The 'Glassgate' story got rolling with a report in the gdgt newsletter by Ryan Block, who says he spoke with sources inside and outside of Apple about this issue, but was unable to get an official Apple comment.
Block writes: "Apple has apparently found that non-bumper style cases - specifically those that slide on to the iPhone 4, which are occasionally prone to particulate matter getting caught between the rear of the phone and the case - can cause unexpected scratching that could quickly develop into full-on cracking or even much larger fracturing of the entire rear pane of glass.
"To put it another way: Apple is afraid you might buy a standard slide-on iPhone case, put it on your phone, and then discover the next time you take it off that the entire back of your device has been shattered [through] no fault of your own."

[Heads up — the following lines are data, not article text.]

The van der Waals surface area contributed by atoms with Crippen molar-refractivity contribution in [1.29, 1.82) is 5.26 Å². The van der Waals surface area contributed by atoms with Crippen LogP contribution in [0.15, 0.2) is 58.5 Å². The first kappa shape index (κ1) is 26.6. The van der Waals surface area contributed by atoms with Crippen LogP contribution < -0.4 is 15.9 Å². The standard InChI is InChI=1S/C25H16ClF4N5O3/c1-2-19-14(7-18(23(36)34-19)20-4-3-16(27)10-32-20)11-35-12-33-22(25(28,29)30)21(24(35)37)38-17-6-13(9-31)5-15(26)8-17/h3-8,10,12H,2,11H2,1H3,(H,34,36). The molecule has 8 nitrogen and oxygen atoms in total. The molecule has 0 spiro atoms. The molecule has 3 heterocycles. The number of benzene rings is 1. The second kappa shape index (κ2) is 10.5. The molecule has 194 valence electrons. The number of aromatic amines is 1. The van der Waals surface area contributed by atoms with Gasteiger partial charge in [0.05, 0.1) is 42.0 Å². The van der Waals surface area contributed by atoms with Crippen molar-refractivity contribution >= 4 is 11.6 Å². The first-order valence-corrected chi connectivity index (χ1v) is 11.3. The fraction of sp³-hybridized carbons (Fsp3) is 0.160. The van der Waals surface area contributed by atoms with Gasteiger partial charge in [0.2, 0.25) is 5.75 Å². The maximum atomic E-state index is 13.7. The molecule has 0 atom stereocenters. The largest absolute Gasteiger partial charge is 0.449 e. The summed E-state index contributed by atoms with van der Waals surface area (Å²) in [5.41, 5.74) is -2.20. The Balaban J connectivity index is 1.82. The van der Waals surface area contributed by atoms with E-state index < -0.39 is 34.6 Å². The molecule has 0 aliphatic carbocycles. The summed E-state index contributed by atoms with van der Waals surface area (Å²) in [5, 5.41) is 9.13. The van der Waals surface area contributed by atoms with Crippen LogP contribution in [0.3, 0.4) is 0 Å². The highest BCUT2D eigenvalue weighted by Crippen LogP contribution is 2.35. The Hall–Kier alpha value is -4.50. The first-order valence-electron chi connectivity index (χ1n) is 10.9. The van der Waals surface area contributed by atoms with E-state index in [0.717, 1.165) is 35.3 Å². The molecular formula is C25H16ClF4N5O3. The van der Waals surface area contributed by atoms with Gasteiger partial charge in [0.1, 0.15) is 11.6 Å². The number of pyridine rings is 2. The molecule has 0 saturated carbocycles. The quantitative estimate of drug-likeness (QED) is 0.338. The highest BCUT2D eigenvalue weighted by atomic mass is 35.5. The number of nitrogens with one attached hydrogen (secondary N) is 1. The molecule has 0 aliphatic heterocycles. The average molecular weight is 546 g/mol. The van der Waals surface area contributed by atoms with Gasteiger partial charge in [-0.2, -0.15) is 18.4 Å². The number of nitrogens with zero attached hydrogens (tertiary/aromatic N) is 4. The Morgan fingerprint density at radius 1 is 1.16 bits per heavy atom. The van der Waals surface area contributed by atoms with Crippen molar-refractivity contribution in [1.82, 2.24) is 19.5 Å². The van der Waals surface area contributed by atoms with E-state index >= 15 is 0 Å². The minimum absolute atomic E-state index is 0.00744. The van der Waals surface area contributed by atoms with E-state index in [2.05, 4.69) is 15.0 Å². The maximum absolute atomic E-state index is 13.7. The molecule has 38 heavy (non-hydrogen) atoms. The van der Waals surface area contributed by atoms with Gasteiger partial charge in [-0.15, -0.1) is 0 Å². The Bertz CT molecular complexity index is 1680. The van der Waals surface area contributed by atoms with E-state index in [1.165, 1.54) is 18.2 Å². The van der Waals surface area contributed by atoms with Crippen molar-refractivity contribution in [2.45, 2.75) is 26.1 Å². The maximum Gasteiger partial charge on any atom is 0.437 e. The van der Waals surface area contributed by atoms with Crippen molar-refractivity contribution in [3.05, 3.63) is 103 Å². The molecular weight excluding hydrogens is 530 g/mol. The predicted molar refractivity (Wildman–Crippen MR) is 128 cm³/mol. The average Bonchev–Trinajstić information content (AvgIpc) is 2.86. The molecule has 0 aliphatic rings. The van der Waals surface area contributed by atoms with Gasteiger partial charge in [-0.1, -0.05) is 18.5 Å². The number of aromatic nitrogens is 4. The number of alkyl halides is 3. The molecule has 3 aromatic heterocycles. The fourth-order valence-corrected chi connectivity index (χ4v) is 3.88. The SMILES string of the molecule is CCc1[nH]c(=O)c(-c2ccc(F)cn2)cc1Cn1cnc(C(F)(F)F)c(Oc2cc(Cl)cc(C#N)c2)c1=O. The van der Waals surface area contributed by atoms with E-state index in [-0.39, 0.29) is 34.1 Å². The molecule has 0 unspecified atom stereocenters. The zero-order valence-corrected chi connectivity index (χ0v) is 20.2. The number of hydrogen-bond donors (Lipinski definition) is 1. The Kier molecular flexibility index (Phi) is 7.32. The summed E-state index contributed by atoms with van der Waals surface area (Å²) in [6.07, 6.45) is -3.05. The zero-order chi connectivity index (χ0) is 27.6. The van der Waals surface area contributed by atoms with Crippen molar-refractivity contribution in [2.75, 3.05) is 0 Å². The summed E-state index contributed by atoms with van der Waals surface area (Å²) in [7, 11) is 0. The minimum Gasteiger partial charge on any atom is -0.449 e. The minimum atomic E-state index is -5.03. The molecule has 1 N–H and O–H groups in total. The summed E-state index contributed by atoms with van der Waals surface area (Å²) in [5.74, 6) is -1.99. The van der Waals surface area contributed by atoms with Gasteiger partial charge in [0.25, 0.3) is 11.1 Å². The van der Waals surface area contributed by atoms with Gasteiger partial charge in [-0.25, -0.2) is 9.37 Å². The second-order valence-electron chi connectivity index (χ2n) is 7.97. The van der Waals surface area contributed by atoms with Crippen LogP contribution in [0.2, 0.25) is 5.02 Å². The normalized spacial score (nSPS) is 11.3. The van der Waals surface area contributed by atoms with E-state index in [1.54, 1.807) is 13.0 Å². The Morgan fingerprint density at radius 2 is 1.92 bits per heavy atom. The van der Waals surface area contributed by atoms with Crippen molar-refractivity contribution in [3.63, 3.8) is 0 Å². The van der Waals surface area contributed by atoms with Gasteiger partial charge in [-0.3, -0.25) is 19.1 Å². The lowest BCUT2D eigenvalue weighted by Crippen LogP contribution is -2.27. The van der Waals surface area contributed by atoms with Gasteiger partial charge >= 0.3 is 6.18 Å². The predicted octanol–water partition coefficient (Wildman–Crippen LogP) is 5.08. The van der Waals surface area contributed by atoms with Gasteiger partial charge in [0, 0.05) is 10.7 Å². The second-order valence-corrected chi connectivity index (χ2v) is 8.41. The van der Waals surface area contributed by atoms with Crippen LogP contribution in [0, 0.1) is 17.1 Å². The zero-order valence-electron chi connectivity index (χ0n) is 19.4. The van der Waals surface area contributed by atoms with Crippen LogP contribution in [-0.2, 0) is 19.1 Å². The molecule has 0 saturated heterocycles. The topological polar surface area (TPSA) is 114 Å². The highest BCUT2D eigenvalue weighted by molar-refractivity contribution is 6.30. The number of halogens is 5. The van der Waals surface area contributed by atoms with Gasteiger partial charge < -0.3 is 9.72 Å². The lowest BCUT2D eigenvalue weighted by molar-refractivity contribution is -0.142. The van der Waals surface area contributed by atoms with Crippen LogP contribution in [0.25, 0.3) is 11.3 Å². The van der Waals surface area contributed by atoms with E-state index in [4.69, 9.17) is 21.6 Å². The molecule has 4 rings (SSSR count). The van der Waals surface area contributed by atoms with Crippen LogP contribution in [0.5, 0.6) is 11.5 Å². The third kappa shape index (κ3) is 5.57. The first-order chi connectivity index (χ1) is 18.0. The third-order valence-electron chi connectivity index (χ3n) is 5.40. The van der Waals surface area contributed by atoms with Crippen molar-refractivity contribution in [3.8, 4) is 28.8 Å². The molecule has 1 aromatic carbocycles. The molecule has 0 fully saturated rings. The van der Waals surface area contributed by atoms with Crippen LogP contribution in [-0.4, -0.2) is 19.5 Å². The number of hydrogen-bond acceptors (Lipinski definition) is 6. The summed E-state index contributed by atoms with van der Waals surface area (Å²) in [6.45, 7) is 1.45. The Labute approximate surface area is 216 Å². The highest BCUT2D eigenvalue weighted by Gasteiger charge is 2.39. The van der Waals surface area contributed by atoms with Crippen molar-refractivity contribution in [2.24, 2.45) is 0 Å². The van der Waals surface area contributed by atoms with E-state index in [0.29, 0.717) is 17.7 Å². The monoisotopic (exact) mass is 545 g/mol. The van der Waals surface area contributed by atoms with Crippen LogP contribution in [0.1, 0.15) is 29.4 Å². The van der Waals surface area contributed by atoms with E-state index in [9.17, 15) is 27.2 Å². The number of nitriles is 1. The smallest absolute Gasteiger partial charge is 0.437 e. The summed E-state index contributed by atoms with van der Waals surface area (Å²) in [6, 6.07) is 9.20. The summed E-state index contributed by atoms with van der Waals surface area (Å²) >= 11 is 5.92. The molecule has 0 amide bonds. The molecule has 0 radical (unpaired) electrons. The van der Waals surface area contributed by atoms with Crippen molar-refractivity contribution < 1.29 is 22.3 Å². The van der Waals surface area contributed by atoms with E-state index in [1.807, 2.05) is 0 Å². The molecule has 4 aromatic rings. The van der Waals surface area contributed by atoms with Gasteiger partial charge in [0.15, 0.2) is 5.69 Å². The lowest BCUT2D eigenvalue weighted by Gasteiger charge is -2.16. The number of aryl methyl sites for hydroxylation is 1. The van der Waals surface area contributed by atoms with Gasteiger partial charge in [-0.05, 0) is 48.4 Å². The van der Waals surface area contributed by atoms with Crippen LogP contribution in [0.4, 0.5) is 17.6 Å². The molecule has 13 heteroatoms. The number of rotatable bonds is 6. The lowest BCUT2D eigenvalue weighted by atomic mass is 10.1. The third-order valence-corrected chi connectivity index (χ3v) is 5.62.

Apple is said to be taking it seriously, looking to avoid the sort of backlash it got when reports surfaced over the summer that the iPhone 4's antennas didn't work correctly when users gripped the phones in a certain (and quite natural) way.
Evidence that something might be up surfaced when Apple watchers took notice that the company had suddenly begun offering only its own iPhone cases on its website, not many of the third-party cases that Apple steered users toward in the wake of what became known as 'Antennagate'.